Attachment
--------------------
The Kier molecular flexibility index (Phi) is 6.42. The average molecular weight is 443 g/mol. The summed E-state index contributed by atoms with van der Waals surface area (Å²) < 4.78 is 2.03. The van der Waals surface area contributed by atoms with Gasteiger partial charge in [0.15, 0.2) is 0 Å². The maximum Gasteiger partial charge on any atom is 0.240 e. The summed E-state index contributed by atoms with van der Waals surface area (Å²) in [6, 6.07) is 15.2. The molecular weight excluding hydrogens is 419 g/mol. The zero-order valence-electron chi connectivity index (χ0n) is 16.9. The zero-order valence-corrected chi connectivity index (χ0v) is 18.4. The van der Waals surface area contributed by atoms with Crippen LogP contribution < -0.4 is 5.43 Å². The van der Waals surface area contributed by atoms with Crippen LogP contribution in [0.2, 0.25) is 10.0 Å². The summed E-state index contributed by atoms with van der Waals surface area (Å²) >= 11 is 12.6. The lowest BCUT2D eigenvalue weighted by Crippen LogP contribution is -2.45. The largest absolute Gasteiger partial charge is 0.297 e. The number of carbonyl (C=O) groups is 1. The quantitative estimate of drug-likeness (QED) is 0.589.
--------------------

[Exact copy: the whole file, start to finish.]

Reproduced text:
The Kier molecular flexibility index (Phi) is 6.42. The average molecular weight is 443 g/mol. The summed E-state index contributed by atoms with van der Waals surface area (Å²) < 4.78 is 2.03. The van der Waals surface area contributed by atoms with Gasteiger partial charge in [0.15, 0.2) is 0 Å². The maximum Gasteiger partial charge on any atom is 0.240 e. The summed E-state index contributed by atoms with van der Waals surface area (Å²) in [6, 6.07) is 15.2. The molecular weight excluding hydrogens is 419 g/mol. The zero-order valence-electron chi connectivity index (χ0n) is 16.9. The zero-order valence-corrected chi connectivity index (χ0v) is 18.4. The van der Waals surface area contributed by atoms with Crippen LogP contribution < -0.4 is 5.43 Å². The van der Waals surface area contributed by atoms with Crippen LogP contribution in [0.2, 0.25) is 10.0 Å². The summed E-state index contributed by atoms with van der Waals surface area (Å²) >= 11 is 12.6. The lowest BCUT2D eigenvalue weighted by Crippen LogP contribution is -2.45. The largest absolute Gasteiger partial charge is 0.297 e. The number of carbonyl (C=O) groups is 1. The quantitative estimate of drug-likeness (QED) is 0.589.